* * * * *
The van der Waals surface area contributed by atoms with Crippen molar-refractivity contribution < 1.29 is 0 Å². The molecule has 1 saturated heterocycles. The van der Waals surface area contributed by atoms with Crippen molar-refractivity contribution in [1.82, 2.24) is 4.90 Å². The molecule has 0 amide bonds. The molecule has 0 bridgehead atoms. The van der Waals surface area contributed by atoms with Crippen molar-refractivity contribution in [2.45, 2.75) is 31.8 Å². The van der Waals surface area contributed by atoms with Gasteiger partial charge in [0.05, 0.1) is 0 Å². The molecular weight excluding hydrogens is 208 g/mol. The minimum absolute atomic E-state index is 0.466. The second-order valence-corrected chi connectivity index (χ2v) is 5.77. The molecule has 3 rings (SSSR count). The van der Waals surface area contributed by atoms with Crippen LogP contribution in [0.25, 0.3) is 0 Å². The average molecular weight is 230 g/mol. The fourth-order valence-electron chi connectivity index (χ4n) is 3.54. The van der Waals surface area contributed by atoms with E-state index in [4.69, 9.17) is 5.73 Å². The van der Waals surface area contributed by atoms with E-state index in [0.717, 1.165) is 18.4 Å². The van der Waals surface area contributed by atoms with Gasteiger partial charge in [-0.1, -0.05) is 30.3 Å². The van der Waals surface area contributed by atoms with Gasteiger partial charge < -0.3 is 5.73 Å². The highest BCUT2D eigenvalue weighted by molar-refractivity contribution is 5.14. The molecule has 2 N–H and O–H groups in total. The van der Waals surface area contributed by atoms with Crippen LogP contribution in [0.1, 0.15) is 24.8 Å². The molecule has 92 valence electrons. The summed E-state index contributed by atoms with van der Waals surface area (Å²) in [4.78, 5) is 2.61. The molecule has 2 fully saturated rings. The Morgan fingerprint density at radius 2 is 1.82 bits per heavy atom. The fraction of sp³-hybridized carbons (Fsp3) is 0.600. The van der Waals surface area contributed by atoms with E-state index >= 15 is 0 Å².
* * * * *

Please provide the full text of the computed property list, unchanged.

The van der Waals surface area contributed by atoms with Crippen molar-refractivity contribution < 1.29 is 0 Å². The molecule has 1 saturated heterocycles. The van der Waals surface area contributed by atoms with Crippen molar-refractivity contribution in [1.82, 2.24) is 4.90 Å². The molecule has 0 amide bonds. The molecule has 0 bridgehead atoms. The van der Waals surface area contributed by atoms with Crippen molar-refractivity contribution in [2.45, 2.75) is 31.8 Å². The van der Waals surface area contributed by atoms with Gasteiger partial charge in [0.05, 0.1) is 0 Å². The molecular weight excluding hydrogens is 208 g/mol. The minimum absolute atomic E-state index is 0.466. The second-order valence-corrected chi connectivity index (χ2v) is 5.77. The molecule has 3 rings (SSSR count). The van der Waals surface area contributed by atoms with Crippen LogP contribution in [0.25, 0.3) is 0 Å². The average molecular weight is 230 g/mol. The fourth-order valence-electron chi connectivity index (χ4n) is 3.54. The van der Waals surface area contributed by atoms with E-state index in [4.69, 9.17) is 5.73 Å². The van der Waals surface area contributed by atoms with E-state index in [0.717, 1.165) is 18.4 Å². The van der Waals surface area contributed by atoms with Gasteiger partial charge in [-0.1, -0.05) is 30.3 Å². The van der Waals surface area contributed by atoms with Gasteiger partial charge < -0.3 is 5.73 Å². The highest BCUT2D eigenvalue weighted by molar-refractivity contribution is 5.14. The molecule has 2 N–H and O–H groups in total. The van der Waals surface area contributed by atoms with Crippen LogP contribution in [0.1, 0.15) is 24.8 Å². The molecule has 92 valence electrons. The summed E-state index contributed by atoms with van der Waals surface area (Å²) in [4.78, 5) is 2.61. The molecule has 2 fully saturated rings. The Morgan fingerprint density at radius 2 is 1.82 bits per heavy atom. The fraction of sp³-hybridized carbons (Fsp3) is 0.600. The van der Waals surface area contributed by atoms with E-state index >= 15 is 0 Å².